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The ABC Preon Model. Deep Inelastic Scattering. The C Mass.

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posted on Mar, 31 2017 @ 05:36 AM
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This is the eleventh thread in the series on the ABC Preon Model. Links to earlier threads will appear in the comment below.

In an earlier thread we investigated experiments that allow a determination of the masses of the A and B preons. In order to determine the mass of the C preon we turn to a look at deep inelastic scattering experiments. Deep inelastic scattering experiments are done by having a high energy electron beam collide with hadronic matter. For the case of the proton, these experiments resulted in observations consistent with 35% of the proton momentum being carried by particles with positive charge, about 18% by particles with negative charge, and 47% by particles of neutral charge. The standard model agrees with these values by assigning 35% of the proton momentum to be carried by positively charged up quarks, 18% of the proton momentum to be carried by negatively charged down quarks, and the remaining 47% to be carried by charge neutral gluons.

For the ABC Preon Model the situation will of course be a bit different. The proton as understood by the ABC Preon Model is shown below:



In the ABC Preon Model, it is readily observed that if we set the mass of the C particle to be 67.9 GeV/c^2, we have a situation where 35% of the mass of the proton consists of the positively charged C particle, 18% by the mass of the negatively charged B particle (34.8 GeV/c^2), and 47% by the mass of the two uncharged A particles (45.6 GeV/c^2 each, for a total of 91.2 GeV/c^2). Hence, by fitting a single parameter (the C mass) we obtain a good fit to all three data points. When developing this model, I was struck by this fact. There were not enough free parameters to fit the data, and therefore I took this to be a rather strong confirmation that the model is indeed representative of nature. The ABC Preon Model did not need an additional proposal to explain the result, such as the gluon proposal needed for the standard model interpretation. Also, like the quark model, the ABC Preon Model involves small particles within the proton that can serve as scattering centers for the hard scattering events discovered in the deep inelastic scattering experiments. It appeared to be an excellent fit between the ABC Preon Model and experiment.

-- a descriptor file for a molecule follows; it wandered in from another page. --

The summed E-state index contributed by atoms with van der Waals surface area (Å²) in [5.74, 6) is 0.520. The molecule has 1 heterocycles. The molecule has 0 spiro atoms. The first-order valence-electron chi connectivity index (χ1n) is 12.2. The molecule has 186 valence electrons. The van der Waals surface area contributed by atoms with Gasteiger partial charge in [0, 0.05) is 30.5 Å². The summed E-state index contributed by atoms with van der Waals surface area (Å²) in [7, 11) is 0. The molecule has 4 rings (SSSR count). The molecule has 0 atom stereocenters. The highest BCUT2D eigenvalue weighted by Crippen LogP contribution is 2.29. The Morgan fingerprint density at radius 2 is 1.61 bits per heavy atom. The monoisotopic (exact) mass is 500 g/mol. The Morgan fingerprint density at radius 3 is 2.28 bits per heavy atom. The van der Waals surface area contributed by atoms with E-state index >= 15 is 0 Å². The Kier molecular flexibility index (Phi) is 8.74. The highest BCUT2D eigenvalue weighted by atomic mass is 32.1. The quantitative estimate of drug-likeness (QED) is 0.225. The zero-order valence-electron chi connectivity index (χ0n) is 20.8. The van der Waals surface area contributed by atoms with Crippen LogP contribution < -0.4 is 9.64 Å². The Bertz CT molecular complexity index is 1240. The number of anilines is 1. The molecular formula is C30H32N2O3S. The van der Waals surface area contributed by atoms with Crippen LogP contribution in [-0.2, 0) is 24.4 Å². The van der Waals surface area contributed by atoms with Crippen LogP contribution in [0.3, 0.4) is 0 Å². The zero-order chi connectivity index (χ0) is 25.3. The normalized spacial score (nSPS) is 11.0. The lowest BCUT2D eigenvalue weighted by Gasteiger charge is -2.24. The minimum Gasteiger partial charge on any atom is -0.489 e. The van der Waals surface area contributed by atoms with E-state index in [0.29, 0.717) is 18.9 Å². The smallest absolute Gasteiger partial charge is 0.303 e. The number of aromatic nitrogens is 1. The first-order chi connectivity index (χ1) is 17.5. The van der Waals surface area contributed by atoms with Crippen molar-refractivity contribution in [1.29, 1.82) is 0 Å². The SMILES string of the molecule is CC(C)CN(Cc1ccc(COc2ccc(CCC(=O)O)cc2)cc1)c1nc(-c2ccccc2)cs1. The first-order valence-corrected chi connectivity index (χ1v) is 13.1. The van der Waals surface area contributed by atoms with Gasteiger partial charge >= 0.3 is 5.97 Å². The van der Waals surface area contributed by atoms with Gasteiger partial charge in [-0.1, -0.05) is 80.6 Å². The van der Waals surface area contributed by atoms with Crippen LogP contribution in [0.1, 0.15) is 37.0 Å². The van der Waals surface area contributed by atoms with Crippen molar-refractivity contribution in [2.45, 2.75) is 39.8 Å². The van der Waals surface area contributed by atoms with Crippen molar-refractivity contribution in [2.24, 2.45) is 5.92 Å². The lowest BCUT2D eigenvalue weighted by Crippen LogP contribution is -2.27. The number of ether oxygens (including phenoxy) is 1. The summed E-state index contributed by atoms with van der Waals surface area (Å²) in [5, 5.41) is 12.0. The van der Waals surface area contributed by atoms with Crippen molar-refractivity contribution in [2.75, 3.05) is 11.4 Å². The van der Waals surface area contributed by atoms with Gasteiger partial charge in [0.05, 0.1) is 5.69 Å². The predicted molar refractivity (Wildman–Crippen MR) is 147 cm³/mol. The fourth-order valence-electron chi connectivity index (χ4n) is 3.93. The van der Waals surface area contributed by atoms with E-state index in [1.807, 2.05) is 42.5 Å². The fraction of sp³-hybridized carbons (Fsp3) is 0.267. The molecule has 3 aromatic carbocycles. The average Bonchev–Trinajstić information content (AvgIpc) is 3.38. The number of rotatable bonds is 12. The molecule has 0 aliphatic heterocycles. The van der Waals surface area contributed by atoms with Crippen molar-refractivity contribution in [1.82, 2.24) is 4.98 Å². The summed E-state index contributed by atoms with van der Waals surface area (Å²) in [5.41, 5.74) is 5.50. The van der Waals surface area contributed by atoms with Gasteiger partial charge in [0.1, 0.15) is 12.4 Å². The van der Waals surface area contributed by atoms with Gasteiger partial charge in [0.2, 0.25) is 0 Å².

The original publication of the ABC Preon Model appeared in the reviewed journal Physics Essays in 1997. At that time, the issue of deep inelastic scattering was treated no further than what is mentioned above. Yet while the ABC Preon Model readily explains the right division of momentum within the proton, deep inelastic scattering analysis involves more than just that simple top-level result. The Standard Model analysis of deep inelastic scattering goes much further and is quite detailed and complicated. (Ref. 1)).

There are a couple issues of concern when we dig further into deep inelastic scattering as it pertains to the ABC Preon Model. The first issue of concern is that the ABC Preon Model specifies that the small objects within the proton have masses on the scales of 10's of GeV, and that is much larger than the quark masses of the Standard Model. However note that early theorizing regarding deep inelastic scattering involved the possibility of heavy proton constituents. Quoting from one of the Nobel prize lectures (Ref. 2): "there was a serious problem in making the 'free' behavior of the constituents during photon absorption compatible with the required strong final state interaction. One of the ways to get out of this difficulty was to assign quarks very large masses" (Ref. 2, page 9 of the 24 page PDF, which is labeled as page 723.) The second issue of concern with the ABC Preon Model is that the "isospin symmetry" argument used in Ref 1 is now rather dubious, since in the ABC Preon Model the neutron will have a different number of charged scattering centers than does the proton. Although as far as neutrons are concerned, we should note that there are problems with understanding deep inelastic scattering still to this day. (See Ref. 1, bottom of page 11 of the 15 page PDF, which is labeled as page 197.)